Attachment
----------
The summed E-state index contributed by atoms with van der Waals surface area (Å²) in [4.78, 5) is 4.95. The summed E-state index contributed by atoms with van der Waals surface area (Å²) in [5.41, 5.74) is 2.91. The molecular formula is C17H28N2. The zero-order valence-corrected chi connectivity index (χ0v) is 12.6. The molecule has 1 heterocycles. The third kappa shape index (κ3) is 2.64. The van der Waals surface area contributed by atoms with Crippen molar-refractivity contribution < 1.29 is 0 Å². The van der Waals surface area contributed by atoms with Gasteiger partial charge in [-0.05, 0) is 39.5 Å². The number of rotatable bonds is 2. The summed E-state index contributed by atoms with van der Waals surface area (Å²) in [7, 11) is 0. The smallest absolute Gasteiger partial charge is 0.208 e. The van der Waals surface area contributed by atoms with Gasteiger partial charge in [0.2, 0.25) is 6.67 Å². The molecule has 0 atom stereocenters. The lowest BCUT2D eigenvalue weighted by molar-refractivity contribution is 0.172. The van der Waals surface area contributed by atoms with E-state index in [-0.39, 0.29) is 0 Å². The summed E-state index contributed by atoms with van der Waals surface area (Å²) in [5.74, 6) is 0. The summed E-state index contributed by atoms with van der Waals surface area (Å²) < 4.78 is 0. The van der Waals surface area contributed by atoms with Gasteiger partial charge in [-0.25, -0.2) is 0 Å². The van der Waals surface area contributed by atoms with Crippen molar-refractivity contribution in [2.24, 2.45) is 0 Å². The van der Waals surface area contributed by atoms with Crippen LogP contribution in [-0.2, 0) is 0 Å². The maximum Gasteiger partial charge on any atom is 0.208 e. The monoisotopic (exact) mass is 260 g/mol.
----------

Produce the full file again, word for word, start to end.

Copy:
The summed E-state index contributed by atoms with van der Waals surface area (Å²) in [4.78, 5) is 4.95. The summed E-state index contributed by atoms with van der Waals surface area (Å²) in [5.41, 5.74) is 2.91. The molecular formula is C17H28N2. The zero-order valence-corrected chi connectivity index (χ0v) is 12.6. The molecule has 1 heterocycles. The third kappa shape index (κ3) is 2.64. The van der Waals surface area contributed by atoms with Crippen molar-refractivity contribution < 1.29 is 0 Å². The van der Waals surface area contributed by atoms with Gasteiger partial charge in [-0.05, 0) is 39.5 Å². The number of rotatable bonds is 2. The summed E-state index contributed by atoms with van der Waals surface area (Å²) in [7, 11) is 0. The smallest absolute Gasteiger partial charge is 0.208 e. The van der Waals surface area contributed by atoms with Gasteiger partial charge in [0.2, 0.25) is 6.67 Å². The molecule has 0 atom stereocenters. The lowest BCUT2D eigenvalue weighted by molar-refractivity contribution is 0.172. The van der Waals surface area contributed by atoms with E-state index in [-0.39, 0.29) is 0 Å². The summed E-state index contributed by atoms with van der Waals surface area (Å²) in [5.74, 6) is 0. The summed E-state index contributed by atoms with van der Waals surface area (Å²) < 4.78 is 0. The van der Waals surface area contributed by atoms with Gasteiger partial charge in [-0.25, -0.2) is 0 Å². The van der Waals surface area contributed by atoms with Crippen molar-refractivity contribution in [2.24, 2.45) is 0 Å². The van der Waals surface area contributed by atoms with Crippen LogP contribution in [-0.2, 0) is 0 Å². The maximum Gasteiger partial charge on any atom is 0.208 e. The monoisotopic (exact) mass is 260 g/mol.